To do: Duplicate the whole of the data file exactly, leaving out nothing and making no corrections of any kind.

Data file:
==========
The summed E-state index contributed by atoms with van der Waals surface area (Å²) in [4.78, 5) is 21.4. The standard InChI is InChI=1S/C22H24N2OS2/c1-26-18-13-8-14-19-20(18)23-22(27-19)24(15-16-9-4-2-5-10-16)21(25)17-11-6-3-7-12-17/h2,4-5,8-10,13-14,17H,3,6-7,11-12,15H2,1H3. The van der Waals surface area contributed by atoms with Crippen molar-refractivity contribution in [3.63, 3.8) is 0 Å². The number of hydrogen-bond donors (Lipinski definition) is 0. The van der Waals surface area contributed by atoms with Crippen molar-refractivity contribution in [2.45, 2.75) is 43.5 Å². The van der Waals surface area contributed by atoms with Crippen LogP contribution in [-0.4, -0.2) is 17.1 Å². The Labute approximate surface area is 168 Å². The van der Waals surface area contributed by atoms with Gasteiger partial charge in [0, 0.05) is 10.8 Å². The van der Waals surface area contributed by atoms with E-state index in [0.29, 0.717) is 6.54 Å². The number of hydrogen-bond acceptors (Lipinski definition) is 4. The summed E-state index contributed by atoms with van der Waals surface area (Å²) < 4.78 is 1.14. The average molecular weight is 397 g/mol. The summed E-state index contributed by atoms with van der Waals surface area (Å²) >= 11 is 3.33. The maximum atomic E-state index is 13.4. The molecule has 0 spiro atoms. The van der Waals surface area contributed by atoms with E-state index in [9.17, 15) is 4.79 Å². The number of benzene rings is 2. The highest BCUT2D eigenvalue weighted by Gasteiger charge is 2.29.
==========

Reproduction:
The summed E-state index contributed by atoms with van der Waals surface area (Å²) in [4.78, 5) is 21.4. The standard InChI is InChI=1S/C22H24N2OS2/c1-26-18-13-8-14-19-20(18)23-22(27-19)24(15-16-9-4-2-5-10-16)21(25)17-11-6-3-7-12-17/h2,4-5,8-10,13-14,17H,3,6-7,11-12,15H2,1H3. The van der Waals surface area contributed by atoms with Crippen molar-refractivity contribution in [3.63, 3.8) is 0 Å². The number of hydrogen-bond donors (Lipinski definition) is 0. The van der Waals surface area contributed by atoms with Crippen molar-refractivity contribution in [2.45, 2.75) is 43.5 Å². The van der Waals surface area contributed by atoms with Crippen LogP contribution in [-0.4, -0.2) is 17.1 Å². The Labute approximate surface area is 168 Å². The van der Waals surface area contributed by atoms with Gasteiger partial charge in [0, 0.05) is 10.8 Å². The van der Waals surface area contributed by atoms with E-state index in [0.29, 0.717) is 6.54 Å². The number of hydrogen-bond acceptors (Lipinski definition) is 4. The summed E-state index contributed by atoms with van der Waals surface area (Å²) < 4.78 is 1.14. The average molecular weight is 397 g/mol. The summed E-state index contributed by atoms with van der Waals surface area (Å²) >= 11 is 3.33. The maximum atomic E-state index is 13.4. The molecule has 0 spiro atoms. The van der Waals surface area contributed by atoms with E-state index in [9.17, 15) is 4.79 Å². The number of benzene rings is 2. The highest BCUT2D eigenvalue weighted by Gasteiger charge is 2.29.